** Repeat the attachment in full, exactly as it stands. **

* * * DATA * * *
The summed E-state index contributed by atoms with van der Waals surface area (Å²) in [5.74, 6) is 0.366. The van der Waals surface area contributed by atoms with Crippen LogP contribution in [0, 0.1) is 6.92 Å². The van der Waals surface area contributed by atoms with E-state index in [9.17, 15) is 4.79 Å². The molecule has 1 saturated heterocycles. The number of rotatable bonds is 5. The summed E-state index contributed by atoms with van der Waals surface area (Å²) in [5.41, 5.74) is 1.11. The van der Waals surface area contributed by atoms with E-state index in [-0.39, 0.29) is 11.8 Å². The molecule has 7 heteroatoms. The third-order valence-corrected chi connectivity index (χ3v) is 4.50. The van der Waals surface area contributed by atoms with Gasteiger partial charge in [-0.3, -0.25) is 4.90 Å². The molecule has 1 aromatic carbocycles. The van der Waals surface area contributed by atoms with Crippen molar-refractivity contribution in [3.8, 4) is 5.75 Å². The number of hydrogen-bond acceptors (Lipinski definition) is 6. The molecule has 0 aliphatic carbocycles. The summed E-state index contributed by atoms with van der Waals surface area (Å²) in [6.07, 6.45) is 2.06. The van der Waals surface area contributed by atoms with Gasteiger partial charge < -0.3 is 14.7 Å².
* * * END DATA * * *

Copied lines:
The summed E-state index contributed by atoms with van der Waals surface area (Å²) in [5.74, 6) is 0.366. The van der Waals surface area contributed by atoms with Crippen LogP contribution in [0, 0.1) is 6.92 Å². The van der Waals surface area contributed by atoms with E-state index in [9.17, 15) is 4.79 Å². The molecule has 1 saturated heterocycles. The number of rotatable bonds is 5. The summed E-state index contributed by atoms with van der Waals surface area (Å²) in [5.41, 5.74) is 1.11. The van der Waals surface area contributed by atoms with E-state index in [-0.39, 0.29) is 11.8 Å². The molecule has 7 heteroatoms. The third-order valence-corrected chi connectivity index (χ3v) is 4.50. The van der Waals surface area contributed by atoms with Gasteiger partial charge in [-0.3, -0.25) is 4.90 Å². The molecule has 1 aromatic carbocycles. The van der Waals surface area contributed by atoms with Crippen molar-refractivity contribution in [3.8, 4) is 5.75 Å². The number of hydrogen-bond acceptors (Lipinski definition) is 6. The molecule has 0 aliphatic carbocycles. The summed E-state index contributed by atoms with van der Waals surface area (Å²) in [6.07, 6.45) is 2.06. The van der Waals surface area contributed by atoms with Gasteiger partial charge < -0.3 is 14.7 Å².